From Samuel Coleman
Richmond October 26th. 1803.
I request you will be pleased to excuse any thing which may be thought improper either in the manner or the matter of this letter. It interests myself only, and therefore more particularly requires an apology, especially at a time, when, no doubt, you will be fully occupied with the duties which the important station you fill require of you. The object of it will be better understood by being prefaced with a concise account of myself.
During an apprenticeship in Staunton, the war of our revolution commenced, and, although an obscure individual, I, with many others, equally obscure, began to feel the force of the appeal which was made to a whole community destined to be the future slaves of Britain, unless, by an adequate effort, our asserted rights were duly supported. That effort was made, and from the first of the year 1776, until the Close of the War, my feeble efforts in the service of my Country were without intermission. In the course of that service it is well known to you Sir, and to many of my still existing fellow Citizens, what the privations and other difficulties were, which those in the Army had to encounter who were without other pecuniary resources than their pay. You are also well acquainted with the situation in which such were placed at the establishment of Peace. Your noble, though unsuccessful, exertions in Congress in their favour, not only make this manifest, but will ever remain one amongst the many exalted traits of justice which distinguish your Character; as well as of the goodness of your intentions towards the Army. With every disposition on the part of our Country to render us justice at the end of the war, it was in their power only to give us an evidence on paper of what they deemed to be due us for our past services. That paper necessarily depreciated from the pressing wants of the holder and the artful insinuations of the Speculator. The Commutation for half pay was sold for one fourth of its nominal value to procure those necessaries which an encreasing family demanded; and after the expiration of three years from the Close of our successful struggle for Independance, my means of support were my own personal labour. In this situation I was remembered by the Gentleman under whom I was an Apprentice, and by whose influence I was appointed to the office of Assistant Clerk to the Council of this state at a Salary of One hundred pounds Annum. This has been encreased in the Course of Seventeen years constant service, exclusive of seven years in the Army, so as to enable me to exist, and, with rigid œconomy, to support a rising family; but admits of no hope, in case of my death that a Shilling will be left to rear and educate several infant children. Thus shall have I spent all that I could command of my whole life, three years excepted, in the service of my country, without having acquired the means of securing, or being likely to secure my infant children the necessaries of life.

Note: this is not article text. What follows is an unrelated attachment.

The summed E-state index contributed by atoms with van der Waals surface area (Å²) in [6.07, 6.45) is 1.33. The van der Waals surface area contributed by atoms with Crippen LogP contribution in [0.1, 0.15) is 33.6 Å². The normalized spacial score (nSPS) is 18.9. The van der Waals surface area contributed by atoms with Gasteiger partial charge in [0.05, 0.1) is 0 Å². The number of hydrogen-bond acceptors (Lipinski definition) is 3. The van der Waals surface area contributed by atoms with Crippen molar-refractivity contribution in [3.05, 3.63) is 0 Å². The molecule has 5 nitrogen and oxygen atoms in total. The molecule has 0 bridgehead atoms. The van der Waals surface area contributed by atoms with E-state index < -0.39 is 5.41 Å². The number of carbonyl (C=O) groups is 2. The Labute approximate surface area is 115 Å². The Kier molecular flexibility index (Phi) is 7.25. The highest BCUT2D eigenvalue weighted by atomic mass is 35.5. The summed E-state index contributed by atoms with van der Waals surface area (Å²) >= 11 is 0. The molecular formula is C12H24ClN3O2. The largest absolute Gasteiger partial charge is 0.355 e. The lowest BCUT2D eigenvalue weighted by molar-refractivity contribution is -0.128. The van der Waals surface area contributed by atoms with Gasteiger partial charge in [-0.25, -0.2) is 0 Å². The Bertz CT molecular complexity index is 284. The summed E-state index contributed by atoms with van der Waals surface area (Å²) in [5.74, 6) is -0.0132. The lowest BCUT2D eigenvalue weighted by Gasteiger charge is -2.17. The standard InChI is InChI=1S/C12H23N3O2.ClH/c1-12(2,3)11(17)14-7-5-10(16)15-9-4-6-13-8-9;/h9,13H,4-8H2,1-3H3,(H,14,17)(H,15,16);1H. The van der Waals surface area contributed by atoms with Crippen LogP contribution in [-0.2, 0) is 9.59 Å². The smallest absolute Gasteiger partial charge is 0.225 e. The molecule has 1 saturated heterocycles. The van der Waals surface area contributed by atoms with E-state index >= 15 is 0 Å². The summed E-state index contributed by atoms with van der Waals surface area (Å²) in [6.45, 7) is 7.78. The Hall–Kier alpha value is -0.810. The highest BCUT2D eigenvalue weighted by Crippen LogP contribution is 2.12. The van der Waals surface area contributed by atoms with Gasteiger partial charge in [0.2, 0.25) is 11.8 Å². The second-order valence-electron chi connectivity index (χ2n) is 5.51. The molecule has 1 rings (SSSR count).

I have troubled you Sir with this detail as the best introduction to a remark, that in all probability, Congress may, in making those arrangements, which may be deemed proper, relative to the Countries ceded to the United States by the Kaskaskia Indians and the French Republick, in the course of the present […] create some office to which my talents, h⟨umble?⟩ indeed, may be competent; in discharge of the duties of which I may yet be enabled, in a new Country, where Articles of the first necessity will, of course, be cheap, to make some provision for my family.
Permit me Sir, to hope that if any thing of this sort should occur, you will be so good as to recognize me amongst the respectful applicants for your friendly patronage. I am Sir, with perfect respect & esteem, Your most obed. Servant